Not only will the South Jersey Gas pipeline destroy environmentally sensitive land and threaten water supplies, but it will keep a polluting power plant called BL England in operation, the groups said. The owner of this plant is shutting down coal-fired capacity there and wants to repower the plant with natural gas, which is a project that has been delayed due to delays for the gas pipeline project at issue here.

The New Jersey Board of Public Utilities on Dec. 16, 2015, approved a petition filed by South Jersey Gas (SJG) asking that zoning, site plan review and all other municipal land use ordinances and regulations shall not apply to this proposed natural gas pipeline. In doing so the board found that the pipeline project is reasonably necessary for the service, convenience or welfare of the public. Without the board’s approval, SJG would have needed to obtain local approvals from the Upper Township and Maurice River Township.

“This project is yet another case in point where the Board is implementing the policies contained the State’s 2011 Energy Master Plan and demonstrating progress towards the Energy Master Plan’s overarching goals of lowering the cost of energy for customers and promoting a diverse portfolio of clean in-state generation,” said board President Richard S. Mroz at the time. “This proposed pipeline will provide redundancy for approximately 142,000 SJG customers, while also enabling the conversion of the B.L. England power plant from running on coal and oil to running on cleaner natural gas.”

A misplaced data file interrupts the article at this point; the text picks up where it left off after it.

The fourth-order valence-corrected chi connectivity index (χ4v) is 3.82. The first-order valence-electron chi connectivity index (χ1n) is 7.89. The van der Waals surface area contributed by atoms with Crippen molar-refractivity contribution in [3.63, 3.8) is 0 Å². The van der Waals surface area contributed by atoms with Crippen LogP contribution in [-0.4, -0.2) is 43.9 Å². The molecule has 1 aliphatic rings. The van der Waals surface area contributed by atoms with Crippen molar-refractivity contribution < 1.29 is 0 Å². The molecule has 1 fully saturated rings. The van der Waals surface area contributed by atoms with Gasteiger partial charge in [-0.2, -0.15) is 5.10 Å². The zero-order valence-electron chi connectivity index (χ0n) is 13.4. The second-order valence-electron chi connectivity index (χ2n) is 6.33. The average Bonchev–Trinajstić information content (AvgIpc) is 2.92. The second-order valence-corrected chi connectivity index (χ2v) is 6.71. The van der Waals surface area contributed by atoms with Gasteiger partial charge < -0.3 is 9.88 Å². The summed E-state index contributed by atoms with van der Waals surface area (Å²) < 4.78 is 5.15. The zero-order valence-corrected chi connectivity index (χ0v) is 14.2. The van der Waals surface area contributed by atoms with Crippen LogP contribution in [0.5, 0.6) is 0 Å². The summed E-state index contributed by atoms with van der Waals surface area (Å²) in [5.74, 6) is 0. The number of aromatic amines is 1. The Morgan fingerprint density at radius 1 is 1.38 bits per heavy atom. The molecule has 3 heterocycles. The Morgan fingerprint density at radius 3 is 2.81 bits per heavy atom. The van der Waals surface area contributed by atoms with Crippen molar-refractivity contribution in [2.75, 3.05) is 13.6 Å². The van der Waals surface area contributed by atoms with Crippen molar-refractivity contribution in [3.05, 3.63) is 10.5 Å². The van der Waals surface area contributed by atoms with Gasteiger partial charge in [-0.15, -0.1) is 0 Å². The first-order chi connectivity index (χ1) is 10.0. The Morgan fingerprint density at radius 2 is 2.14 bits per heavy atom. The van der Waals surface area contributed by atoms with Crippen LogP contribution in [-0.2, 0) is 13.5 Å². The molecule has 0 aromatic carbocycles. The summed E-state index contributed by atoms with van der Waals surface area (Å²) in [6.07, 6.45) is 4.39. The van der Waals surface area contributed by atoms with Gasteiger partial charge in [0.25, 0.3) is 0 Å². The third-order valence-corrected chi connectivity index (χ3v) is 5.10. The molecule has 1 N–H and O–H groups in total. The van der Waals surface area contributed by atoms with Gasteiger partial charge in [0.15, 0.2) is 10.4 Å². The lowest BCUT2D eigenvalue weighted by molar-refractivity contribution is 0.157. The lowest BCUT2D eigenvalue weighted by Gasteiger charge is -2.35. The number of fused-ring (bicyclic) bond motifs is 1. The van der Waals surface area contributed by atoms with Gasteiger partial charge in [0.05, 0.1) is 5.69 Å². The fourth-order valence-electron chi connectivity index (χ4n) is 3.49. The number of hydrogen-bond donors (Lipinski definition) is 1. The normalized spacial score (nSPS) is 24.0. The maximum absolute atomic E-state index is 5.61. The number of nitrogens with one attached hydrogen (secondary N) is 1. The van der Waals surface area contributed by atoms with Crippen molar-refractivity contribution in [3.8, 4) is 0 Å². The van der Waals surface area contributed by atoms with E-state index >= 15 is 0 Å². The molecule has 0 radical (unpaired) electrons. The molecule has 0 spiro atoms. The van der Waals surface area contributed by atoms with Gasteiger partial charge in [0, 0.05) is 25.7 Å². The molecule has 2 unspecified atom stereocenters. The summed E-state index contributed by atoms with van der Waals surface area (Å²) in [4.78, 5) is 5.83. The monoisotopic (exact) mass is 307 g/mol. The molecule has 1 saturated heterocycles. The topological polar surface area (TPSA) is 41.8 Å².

The members of the Federal Energy Regulatory Commission in September 2015 approved an application by RC Cape May Holdings for a waiver of a PJM Interconnection policy related to its stalled repowering of the B.L. England plant. The approved waiver is of the must-offer requirement PJM’s Open Access Transmission Tariff.

The B.L. England plant has had two generating units using coal and one using oil. B.L. England is required to comply with several air quality standards for air pollutant emissions under the federal Clean Air Act and applicable state rules. As a result, the plant owner agreed with the New Jersey Department of Environmental Protection to repower B.L. England to natural gas or shut down. As a result, B.L. England ceased using one of its coal generating units (Unit 1, 129 MW) in May 2014.

About Barry Cassell 20414 Articles
Barry Cassell is Chief Analyst for GenerationHub covering coal and emission controls issues, projects and policy. He has covered the coal and power generation industry for more than 24 years, beginning in November 2011 at GenerationHub and prior to that as editor of SNL Energy’s Coal Report. He was formerly with Coal Outlook for 15 years as the publication’s editor and contributing writer, and prior to that he was editor of Coal & Synfuels Technology and associate editor of The Energy Report. He has a bachelor’s degree from Central Michigan University.